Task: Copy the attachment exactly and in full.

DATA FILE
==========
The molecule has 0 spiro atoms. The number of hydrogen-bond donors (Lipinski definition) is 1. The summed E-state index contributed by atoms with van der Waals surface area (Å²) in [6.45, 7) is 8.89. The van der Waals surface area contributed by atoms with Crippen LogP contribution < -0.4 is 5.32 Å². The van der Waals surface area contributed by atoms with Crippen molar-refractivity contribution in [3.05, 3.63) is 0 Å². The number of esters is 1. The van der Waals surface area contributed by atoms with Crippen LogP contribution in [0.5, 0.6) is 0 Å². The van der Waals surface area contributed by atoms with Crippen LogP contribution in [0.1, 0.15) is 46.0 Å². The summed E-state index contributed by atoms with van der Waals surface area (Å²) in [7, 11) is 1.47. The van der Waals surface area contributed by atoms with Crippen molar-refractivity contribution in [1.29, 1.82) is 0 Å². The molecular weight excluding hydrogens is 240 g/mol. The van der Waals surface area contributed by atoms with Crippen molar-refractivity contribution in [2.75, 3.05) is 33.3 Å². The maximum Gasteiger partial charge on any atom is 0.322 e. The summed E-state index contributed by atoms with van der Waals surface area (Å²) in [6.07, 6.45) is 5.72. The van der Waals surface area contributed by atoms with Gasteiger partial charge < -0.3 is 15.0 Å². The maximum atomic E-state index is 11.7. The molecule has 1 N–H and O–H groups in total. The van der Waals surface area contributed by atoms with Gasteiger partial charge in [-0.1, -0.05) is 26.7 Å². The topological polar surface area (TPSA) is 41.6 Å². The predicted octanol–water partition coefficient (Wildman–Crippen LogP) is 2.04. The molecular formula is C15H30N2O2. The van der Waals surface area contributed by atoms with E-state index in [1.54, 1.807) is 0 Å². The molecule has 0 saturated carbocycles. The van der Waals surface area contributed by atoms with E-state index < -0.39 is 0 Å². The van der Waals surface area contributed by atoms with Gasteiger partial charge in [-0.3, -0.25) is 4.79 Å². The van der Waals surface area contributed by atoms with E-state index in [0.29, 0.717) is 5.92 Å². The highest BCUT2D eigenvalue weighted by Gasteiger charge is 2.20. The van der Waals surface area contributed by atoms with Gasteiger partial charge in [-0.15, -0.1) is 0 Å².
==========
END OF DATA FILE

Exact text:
The molecule has 0 spiro atoms. The number of hydrogen-bond donors (Lipinski definition) is 1. The summed E-state index contributed by atoms with van der Waals surface area (Å²) in [6.45, 7) is 8.89. The van der Waals surface area contributed by atoms with Crippen LogP contribution < -0.4 is 5.32 Å². The van der Waals surface area contributed by atoms with Crippen molar-refractivity contribution in [3.05, 3.63) is 0 Å². The number of esters is 1. The van der Waals surface area contributed by atoms with Crippen LogP contribution in [0.5, 0.6) is 0 Å². The van der Waals surface area contributed by atoms with Crippen LogP contribution in [0.1, 0.15) is 46.0 Å². The summed E-state index contributed by atoms with van der Waals surface area (Å²) in [7, 11) is 1.47. The van der Waals surface area contributed by atoms with Crippen molar-refractivity contribution in [1.29, 1.82) is 0 Å². The molecular weight excluding hydrogens is 240 g/mol. The van der Waals surface area contributed by atoms with Crippen molar-refractivity contribution in [2.75, 3.05) is 33.3 Å². The maximum Gasteiger partial charge on any atom is 0.322 e. The summed E-state index contributed by atoms with van der Waals surface area (Å²) in [6.07, 6.45) is 5.72. The van der Waals surface area contributed by atoms with Gasteiger partial charge < -0.3 is 15.0 Å². The maximum atomic E-state index is 11.7. The molecule has 1 N–H and O–H groups in total. The van der Waals surface area contributed by atoms with Gasteiger partial charge in [-0.1, -0.05) is 26.7 Å². The topological polar surface area (TPSA) is 41.6 Å². The predicted octanol–water partition coefficient (Wildman–Crippen LogP) is 2.04. The molecular formula is C15H30N2O2. The van der Waals surface area contributed by atoms with E-state index in [1.54, 1.807) is 0 Å². The molecule has 0 saturated carbocycles. The van der Waals surface area contributed by atoms with E-state index < -0.39 is 0 Å². The van der Waals surface area contributed by atoms with Gasteiger partial charge in [-0.3, -0.25) is 4.79 Å². The van der Waals surface area contributed by atoms with E-state index in [0.29, 0.717) is 5.92 Å². The highest BCUT2D eigenvalue weighted by Gasteiger charge is 2.20. The van der Waals surface area contributed by atoms with Gasteiger partial charge in [-0.15, -0.1) is 0 Å².